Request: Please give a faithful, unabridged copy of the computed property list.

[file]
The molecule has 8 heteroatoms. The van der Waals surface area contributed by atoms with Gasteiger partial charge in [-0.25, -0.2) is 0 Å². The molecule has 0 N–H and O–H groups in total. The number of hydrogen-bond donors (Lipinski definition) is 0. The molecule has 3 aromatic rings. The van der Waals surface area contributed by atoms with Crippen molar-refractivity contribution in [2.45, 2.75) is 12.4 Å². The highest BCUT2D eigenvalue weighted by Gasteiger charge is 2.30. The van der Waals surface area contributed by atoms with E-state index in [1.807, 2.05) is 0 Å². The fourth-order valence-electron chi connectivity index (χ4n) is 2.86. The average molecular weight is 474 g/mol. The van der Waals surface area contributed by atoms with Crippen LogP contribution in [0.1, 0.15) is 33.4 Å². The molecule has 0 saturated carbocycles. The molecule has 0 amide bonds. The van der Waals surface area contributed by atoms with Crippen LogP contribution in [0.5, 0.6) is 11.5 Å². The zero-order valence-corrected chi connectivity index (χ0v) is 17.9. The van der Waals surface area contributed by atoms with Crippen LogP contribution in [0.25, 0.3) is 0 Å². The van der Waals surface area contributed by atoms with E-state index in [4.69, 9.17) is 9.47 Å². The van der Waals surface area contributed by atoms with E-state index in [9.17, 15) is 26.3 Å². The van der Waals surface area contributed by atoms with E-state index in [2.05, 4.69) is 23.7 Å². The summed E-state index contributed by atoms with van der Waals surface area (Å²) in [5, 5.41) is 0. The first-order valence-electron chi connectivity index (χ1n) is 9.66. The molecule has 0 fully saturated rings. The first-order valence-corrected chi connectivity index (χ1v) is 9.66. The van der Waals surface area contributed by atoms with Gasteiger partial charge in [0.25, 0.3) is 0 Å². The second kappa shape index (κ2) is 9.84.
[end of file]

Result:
The molecule has 8 heteroatoms. The van der Waals surface area contributed by atoms with Gasteiger partial charge in [-0.25, -0.2) is 0 Å². The molecule has 0 N–H and O–H groups in total. The number of hydrogen-bond donors (Lipinski definition) is 0. The molecule has 3 aromatic rings. The van der Waals surface area contributed by atoms with Crippen molar-refractivity contribution in [2.45, 2.75) is 12.4 Å². The highest BCUT2D eigenvalue weighted by Gasteiger charge is 2.30. The van der Waals surface area contributed by atoms with E-state index in [1.807, 2.05) is 0 Å². The fourth-order valence-electron chi connectivity index (χ4n) is 2.86. The average molecular weight is 474 g/mol. The van der Waals surface area contributed by atoms with Crippen LogP contribution in [0.1, 0.15) is 33.4 Å². The molecule has 0 saturated carbocycles. The molecule has 0 amide bonds. The van der Waals surface area contributed by atoms with Crippen LogP contribution in [0.5, 0.6) is 11.5 Å². The zero-order valence-corrected chi connectivity index (χ0v) is 17.9. The van der Waals surface area contributed by atoms with Crippen LogP contribution in [0.25, 0.3) is 0 Å². The van der Waals surface area contributed by atoms with E-state index in [4.69, 9.17) is 9.47 Å². The van der Waals surface area contributed by atoms with E-state index in [9.17, 15) is 26.3 Å². The van der Waals surface area contributed by atoms with E-state index in [2.05, 4.69) is 23.7 Å². The summed E-state index contributed by atoms with van der Waals surface area (Å²) in [5, 5.41) is 0. The first-order valence-electron chi connectivity index (χ1n) is 9.66. The molecule has 0 fully saturated rings. The first-order valence-corrected chi connectivity index (χ1v) is 9.66. The van der Waals surface area contributed by atoms with Gasteiger partial charge in [0.25, 0.3) is 0 Å². The second kappa shape index (κ2) is 9.84.